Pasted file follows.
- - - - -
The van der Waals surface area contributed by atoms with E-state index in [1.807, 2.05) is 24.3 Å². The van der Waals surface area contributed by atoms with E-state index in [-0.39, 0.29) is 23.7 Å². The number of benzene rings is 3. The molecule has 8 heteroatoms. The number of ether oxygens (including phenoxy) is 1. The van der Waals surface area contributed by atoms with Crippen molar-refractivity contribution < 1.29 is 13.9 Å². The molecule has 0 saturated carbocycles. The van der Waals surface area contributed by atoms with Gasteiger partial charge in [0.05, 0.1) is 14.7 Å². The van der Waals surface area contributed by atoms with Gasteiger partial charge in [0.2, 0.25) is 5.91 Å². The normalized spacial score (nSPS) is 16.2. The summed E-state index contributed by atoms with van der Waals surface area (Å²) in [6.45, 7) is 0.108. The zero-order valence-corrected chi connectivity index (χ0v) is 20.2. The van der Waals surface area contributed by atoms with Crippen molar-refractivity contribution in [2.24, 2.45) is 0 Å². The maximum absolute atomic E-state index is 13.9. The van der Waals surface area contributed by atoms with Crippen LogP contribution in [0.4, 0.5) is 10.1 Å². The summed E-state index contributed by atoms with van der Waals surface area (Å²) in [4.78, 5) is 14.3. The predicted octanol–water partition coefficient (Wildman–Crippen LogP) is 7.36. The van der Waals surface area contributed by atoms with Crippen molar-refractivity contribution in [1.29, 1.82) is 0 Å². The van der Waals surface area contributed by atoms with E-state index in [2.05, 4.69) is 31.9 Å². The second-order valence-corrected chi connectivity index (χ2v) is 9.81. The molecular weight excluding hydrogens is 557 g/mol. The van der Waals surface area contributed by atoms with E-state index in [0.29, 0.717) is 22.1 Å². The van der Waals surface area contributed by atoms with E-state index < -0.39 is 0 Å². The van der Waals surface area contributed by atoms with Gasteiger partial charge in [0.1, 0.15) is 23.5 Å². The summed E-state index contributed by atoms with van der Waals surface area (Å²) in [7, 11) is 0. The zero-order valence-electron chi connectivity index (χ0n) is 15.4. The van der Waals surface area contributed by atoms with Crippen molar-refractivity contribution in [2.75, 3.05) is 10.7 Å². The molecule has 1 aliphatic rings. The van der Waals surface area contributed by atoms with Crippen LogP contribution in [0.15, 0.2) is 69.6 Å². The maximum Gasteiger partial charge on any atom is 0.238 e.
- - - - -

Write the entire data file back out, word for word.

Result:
The van der Waals surface area contributed by atoms with E-state index in [1.807, 2.05) is 24.3 Å². The van der Waals surface area contributed by atoms with E-state index in [-0.39, 0.29) is 23.7 Å². The number of benzene rings is 3. The molecule has 8 heteroatoms. The number of ether oxygens (including phenoxy) is 1. The van der Waals surface area contributed by atoms with Crippen molar-refractivity contribution < 1.29 is 13.9 Å². The molecule has 0 saturated carbocycles. The van der Waals surface area contributed by atoms with Gasteiger partial charge in [0.05, 0.1) is 14.7 Å². The van der Waals surface area contributed by atoms with Gasteiger partial charge in [0.2, 0.25) is 5.91 Å². The normalized spacial score (nSPS) is 16.2. The summed E-state index contributed by atoms with van der Waals surface area (Å²) in [6.45, 7) is 0.108. The zero-order valence-corrected chi connectivity index (χ0v) is 20.2. The van der Waals surface area contributed by atoms with Crippen molar-refractivity contribution in [2.24, 2.45) is 0 Å². The maximum absolute atomic E-state index is 13.9. The van der Waals surface area contributed by atoms with Crippen LogP contribution in [0.4, 0.5) is 10.1 Å². The summed E-state index contributed by atoms with van der Waals surface area (Å²) in [4.78, 5) is 14.3. The predicted octanol–water partition coefficient (Wildman–Crippen LogP) is 7.36. The van der Waals surface area contributed by atoms with Crippen molar-refractivity contribution in [1.29, 1.82) is 0 Å². The van der Waals surface area contributed by atoms with E-state index in [2.05, 4.69) is 31.9 Å². The second-order valence-corrected chi connectivity index (χ2v) is 9.81. The molecular weight excluding hydrogens is 557 g/mol. The van der Waals surface area contributed by atoms with E-state index in [0.29, 0.717) is 22.1 Å². The van der Waals surface area contributed by atoms with E-state index < -0.39 is 0 Å². The van der Waals surface area contributed by atoms with Gasteiger partial charge in [0.1, 0.15) is 23.5 Å². The summed E-state index contributed by atoms with van der Waals surface area (Å²) in [7, 11) is 0. The zero-order valence-electron chi connectivity index (χ0n) is 15.4. The van der Waals surface area contributed by atoms with Crippen molar-refractivity contribution in [2.75, 3.05) is 10.7 Å². The molecule has 1 aliphatic rings. The van der Waals surface area contributed by atoms with Crippen LogP contribution in [0.15, 0.2) is 69.6 Å². The maximum Gasteiger partial charge on any atom is 0.238 e.